Memorial Day Mass
Basilica of the National Shrine of the Assumption
To Archbishop Edwin O’Brien I express deep gratitude for the invitation to join you today in remembering those who have died in the service of our beloved United States of America. We do so in the context of the word of God we have heard proclaimed just now and in the context of a world in which there are still threats to peace. It is a world where there is still need for vigilance, still need for the generosity of heart and discipline of spirit that characterize those who serve in our military forces.
For some years, more than twenty years ago, I was privileged to serve as an auxiliary chaplain to an air national guard unit. Their monthly drills, their special drills that took them half way around the world to prove their readiness, taught me how arduous is the role even of those whose commitment to the service is on a part-time basis.
Even more, I hear from those who now are chaplains of the generosity and of the love of country of those who serve in these days. Our first reading speaks of the Apostle Peter and an event set in the Middle East. How touched I was to learn from a Chaplain, Father Richard Spencer, from the Archdiocese of Baltimore, that his unit, some hundred strong like the Centurion’s in the biblical account, was able to join the successor of St. Peter, Pope John Paul II, when he went on pilgrimage to Mt. Sinai. That our country has troops serving in a distant desert setting is one thing; that they are ready to take time to be reminded by a visit from the Holy Father of God’s revealing word on Sinai is another, to which I shall return later on in these reflections.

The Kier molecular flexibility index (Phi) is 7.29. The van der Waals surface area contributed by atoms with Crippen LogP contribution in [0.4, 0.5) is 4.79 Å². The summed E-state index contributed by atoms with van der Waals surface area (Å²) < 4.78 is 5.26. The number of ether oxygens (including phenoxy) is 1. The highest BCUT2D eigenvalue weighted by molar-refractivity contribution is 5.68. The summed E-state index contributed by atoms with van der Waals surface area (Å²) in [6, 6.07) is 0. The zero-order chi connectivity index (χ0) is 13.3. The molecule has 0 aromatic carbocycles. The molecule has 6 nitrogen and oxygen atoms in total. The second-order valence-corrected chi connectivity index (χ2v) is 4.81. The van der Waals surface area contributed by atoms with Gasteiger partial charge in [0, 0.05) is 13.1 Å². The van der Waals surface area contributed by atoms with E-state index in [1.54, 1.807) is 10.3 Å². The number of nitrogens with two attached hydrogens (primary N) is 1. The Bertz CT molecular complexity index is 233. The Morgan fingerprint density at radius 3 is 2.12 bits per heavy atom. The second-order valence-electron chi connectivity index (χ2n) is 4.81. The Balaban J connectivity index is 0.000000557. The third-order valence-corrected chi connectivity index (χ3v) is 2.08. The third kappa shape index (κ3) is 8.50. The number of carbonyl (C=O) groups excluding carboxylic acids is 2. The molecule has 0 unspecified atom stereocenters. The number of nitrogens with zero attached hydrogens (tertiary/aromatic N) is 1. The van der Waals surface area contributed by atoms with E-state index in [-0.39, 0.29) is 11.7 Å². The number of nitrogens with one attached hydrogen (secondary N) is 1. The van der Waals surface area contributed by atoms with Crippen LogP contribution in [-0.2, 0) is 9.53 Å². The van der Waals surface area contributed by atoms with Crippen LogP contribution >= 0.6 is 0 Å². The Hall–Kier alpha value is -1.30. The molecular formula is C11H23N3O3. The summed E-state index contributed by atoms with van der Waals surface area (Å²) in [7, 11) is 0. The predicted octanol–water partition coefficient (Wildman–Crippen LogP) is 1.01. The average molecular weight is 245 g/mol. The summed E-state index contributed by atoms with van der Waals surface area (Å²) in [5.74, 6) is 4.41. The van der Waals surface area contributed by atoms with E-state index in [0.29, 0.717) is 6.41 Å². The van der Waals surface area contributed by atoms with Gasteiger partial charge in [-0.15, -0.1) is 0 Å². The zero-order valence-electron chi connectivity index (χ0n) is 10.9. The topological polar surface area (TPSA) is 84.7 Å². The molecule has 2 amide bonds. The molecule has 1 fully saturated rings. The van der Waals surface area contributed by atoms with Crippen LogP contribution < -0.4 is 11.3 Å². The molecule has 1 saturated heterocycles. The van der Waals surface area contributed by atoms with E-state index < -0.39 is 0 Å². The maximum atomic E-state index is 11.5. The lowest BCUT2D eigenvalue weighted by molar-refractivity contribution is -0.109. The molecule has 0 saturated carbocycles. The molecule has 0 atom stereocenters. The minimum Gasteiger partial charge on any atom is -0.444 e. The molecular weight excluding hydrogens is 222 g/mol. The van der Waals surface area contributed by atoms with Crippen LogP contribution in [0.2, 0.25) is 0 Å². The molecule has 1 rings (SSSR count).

In the first reading the Apostle Peter opens a new chapter in the life of the infant Church. He visits the household of Cornelius, following a vision granted him by God and an invitation from Cornelius. Cornelius was a military commander in the Roman army occupying ancient Palestine. He was a centurion, a Roman citizen commanding a unit of 100 men, of the cohort Italica. St. Luke describes him as "religious and God-fearing. The same was true of his whole household. He was in the habit of giving generously to the people and he constantly prayed to God." (Acts 10:1-2)
This good officer was directed by a mysterious messenger to send for St. Peter. At the same time the Apostle Peter was in Joppa, and had gone up to a roof terrace to pray. There he was granted a vision repeated three times of a great canvas lowered to the ground. On it were "all the earth’s four-legged creatures and reptiles and birds of the sky." (Acts 10:12) A voice directed Peter to slaughter and to eat what he saw. He responded, "It is unthinkable! I have never eaten anything unclean or impure in my life." (Acts 10:14)
Peter was still pondering the meaning of the vision when the men sent by Cornelius arrived. The Holy Spirit instructed him to go with these men "unhesitatingly, for it is I who sent them." (Acts 10:19) And that is where our reading today begins. Peter preaches about Jesus and the meaning of his life when the Holy Spirit comes upon the household of Cornelius, preparing them for baptism. Uniquely, through the military unit posted in Palestine begins the Church’s mission to the Gentiles, to the non-Jewish world.